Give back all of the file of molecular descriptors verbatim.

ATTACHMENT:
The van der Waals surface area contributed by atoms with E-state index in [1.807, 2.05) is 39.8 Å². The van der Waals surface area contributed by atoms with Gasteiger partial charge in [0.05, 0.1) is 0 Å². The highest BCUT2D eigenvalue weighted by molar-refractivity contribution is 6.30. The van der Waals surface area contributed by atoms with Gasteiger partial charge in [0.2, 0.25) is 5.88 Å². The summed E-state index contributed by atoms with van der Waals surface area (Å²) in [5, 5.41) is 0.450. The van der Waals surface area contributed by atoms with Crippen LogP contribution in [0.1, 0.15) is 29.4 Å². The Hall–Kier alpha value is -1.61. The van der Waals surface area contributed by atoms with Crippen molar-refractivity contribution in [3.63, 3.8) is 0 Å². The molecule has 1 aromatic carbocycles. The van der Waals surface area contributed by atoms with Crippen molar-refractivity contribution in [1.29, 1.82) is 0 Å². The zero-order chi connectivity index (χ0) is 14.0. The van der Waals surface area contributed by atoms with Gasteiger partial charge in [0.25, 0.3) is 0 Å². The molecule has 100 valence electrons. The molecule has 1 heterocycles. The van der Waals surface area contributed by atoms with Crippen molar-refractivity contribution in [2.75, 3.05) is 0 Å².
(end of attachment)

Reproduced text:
The van der Waals surface area contributed by atoms with E-state index in [1.807, 2.05) is 39.8 Å². The van der Waals surface area contributed by atoms with Gasteiger partial charge in [0.05, 0.1) is 0 Å². The highest BCUT2D eigenvalue weighted by molar-refractivity contribution is 6.30. The van der Waals surface area contributed by atoms with Gasteiger partial charge in [0.2, 0.25) is 5.88 Å². The summed E-state index contributed by atoms with van der Waals surface area (Å²) in [5, 5.41) is 0.450. The van der Waals surface area contributed by atoms with Crippen LogP contribution in [0.1, 0.15) is 29.4 Å². The Hall–Kier alpha value is -1.61. The van der Waals surface area contributed by atoms with Crippen molar-refractivity contribution in [3.63, 3.8) is 0 Å². The molecule has 1 aromatic carbocycles. The van der Waals surface area contributed by atoms with Crippen molar-refractivity contribution in [1.29, 1.82) is 0 Å². The zero-order chi connectivity index (χ0) is 14.0. The van der Waals surface area contributed by atoms with Gasteiger partial charge in [0.25, 0.3) is 0 Å². The molecule has 100 valence electrons. The molecule has 1 heterocycles. The van der Waals surface area contributed by atoms with Crippen molar-refractivity contribution in [2.75, 3.05) is 0 Å².